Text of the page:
As you probably know, I’m an affiliate SEO but I do personally take care of a couple of clients outside of my agency The Search Initiative.  Check out the data I just pulled up on these two clients.


The client “FTF” on top is your typical dream client: low maintenance and easy to rank.  Because everything is automated (even the monthly reporting) I spend on average 0.18 hours a week on the project (10.8 minutes per week) and take in $1000/month.  This results in a earning of $1253.92/hour.

On the other hand, client “TYT” has a few more issues.  I’m spending 1.88 hours per week on this project, while also earning $1000/month.  But the value per time is much lower: $122.61/hour.

It becomes easy to see where I should be focused.  Clients like FTF fit the ideal profile and it would be in my best interest to seek out other clients that fit the bill.

It’s also easy to see where I need to do some optimizing.

Now compare this to the time efficiency of JV affiliate sites:


As you already know, once affiliate sites are ranking #1 they require very little effort but can pay off quite considerably.

Sites like PCUI generate $27,586.21 per hour!

This is essentially why I like JV’s so much and hence why I created LeadSpring.

See how I go through my entire business and see where the short comings are and where the big winners lie…


Ready to get started?

Download the Time Tracking Spreadsheet Now

The Final Analysis

Once you have everything laid all out in front of you, it’s time to fully analyze this data to get a real snapshot on where you’re actually spending your time.

Here’s a list of the main things you should look at:

1) How many exact hours per week do you work?

Because you’re tracking exactly how many minutes you’re actually working, as opposed to how much time we’re simply sitting at the computer (there’s a big difference), we can see our inefficiencies.

average hoursAfter this analysis, I can see that I work (on average) 47.06 hours week.

The first question I ask myself is: does this make sense?

Was I actually sitting in the office for 50 hours this week, but really only worked 47.06 hours?

What else was I doing this whole time?

If there’s a big discrepancy, you need to take a long hard look at where your time-wasters lie.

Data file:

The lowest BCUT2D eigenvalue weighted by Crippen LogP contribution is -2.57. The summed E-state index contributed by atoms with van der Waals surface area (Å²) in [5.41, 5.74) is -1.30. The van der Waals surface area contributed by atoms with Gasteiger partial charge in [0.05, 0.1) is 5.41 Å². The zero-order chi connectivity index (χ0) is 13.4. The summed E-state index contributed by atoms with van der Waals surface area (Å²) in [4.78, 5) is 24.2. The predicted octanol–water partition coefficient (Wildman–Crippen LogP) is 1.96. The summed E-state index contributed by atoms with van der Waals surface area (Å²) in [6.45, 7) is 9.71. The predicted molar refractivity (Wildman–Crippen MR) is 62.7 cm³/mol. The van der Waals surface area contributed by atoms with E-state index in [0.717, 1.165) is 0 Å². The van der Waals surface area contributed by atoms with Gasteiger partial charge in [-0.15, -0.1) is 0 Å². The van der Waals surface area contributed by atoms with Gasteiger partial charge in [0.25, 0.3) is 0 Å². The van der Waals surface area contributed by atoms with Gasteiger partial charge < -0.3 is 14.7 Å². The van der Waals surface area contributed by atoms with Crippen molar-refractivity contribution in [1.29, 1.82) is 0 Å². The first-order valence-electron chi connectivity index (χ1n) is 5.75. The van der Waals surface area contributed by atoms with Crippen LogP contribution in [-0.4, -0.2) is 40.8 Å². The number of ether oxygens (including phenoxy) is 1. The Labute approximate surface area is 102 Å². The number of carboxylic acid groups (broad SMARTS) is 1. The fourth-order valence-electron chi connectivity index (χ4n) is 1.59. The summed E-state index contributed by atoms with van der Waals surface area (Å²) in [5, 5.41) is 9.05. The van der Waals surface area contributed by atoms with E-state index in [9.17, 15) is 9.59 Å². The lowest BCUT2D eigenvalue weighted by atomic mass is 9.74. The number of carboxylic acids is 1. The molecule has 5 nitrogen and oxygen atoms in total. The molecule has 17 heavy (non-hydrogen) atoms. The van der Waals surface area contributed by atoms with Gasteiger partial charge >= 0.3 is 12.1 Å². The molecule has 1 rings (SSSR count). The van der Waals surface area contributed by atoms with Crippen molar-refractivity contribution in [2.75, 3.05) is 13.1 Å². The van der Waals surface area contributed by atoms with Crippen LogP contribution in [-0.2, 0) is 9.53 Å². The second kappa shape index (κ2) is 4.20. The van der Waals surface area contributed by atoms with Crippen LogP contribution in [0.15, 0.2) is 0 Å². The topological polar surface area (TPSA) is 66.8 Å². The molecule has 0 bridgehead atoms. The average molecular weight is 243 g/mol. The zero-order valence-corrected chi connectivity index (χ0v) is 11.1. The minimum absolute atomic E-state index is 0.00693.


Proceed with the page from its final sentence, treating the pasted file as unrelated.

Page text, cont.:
2) What are your biggest time sinks?

Figure out which projects, businesses, affiliate sites, and clients are your biggest time sinks.  Unless they have a high profit/hour ratio or they give you pleasure in doing them (also very important), give them the axe.

3) What are your most efficient profit makers?

Rank each project, business, affiliate site and client by their profit/hour.

Look at the ones that are very time efficient.  Do more of them.

Look at the ones that have low time efficiency.  Outsource them (more on this soon).

Phase 3) Optimize your Time

As you can see, the process is actually very simple.

As long as you track your time and profits accurately, you can make quantitative, data-based decisions about your business, rather than using your intuition which is often wrong.

So now that you know exactly where your time is being wasted, what do you do with those low value, time sinks?

Outsource the Time Wasters

You might have noticed; this spreadsheet helps you calculate your Personal Value per Hour (PVH).


Look at all your projects that have low profit/hour and if you can outsource them for less than your PVH, then you actually make money.

This applies both to business tasks and also personal tasks.

If your value/hour is $300 and it costs you $50 for someone to mow the lawn, why are you still doing it yourself?  Unless you get immense pleasure from creating lovely green rows of grass, outsource it and use that time to work on your business or the activities you love.

Leverage What You Learned from The Exercise Itself

When you were time tracking, I guarantee you were being very efficient with your time.

You weren’t jumping between tasks and you likely weren’t watching cat videos when you knew you were on the clock for tracking how long it took to perform a client audit.

Take these practices and make them habits.

Stay focused when you’re on certain tasks.

Batch your tasks together.  When it’s time for cold emails, do them all at once.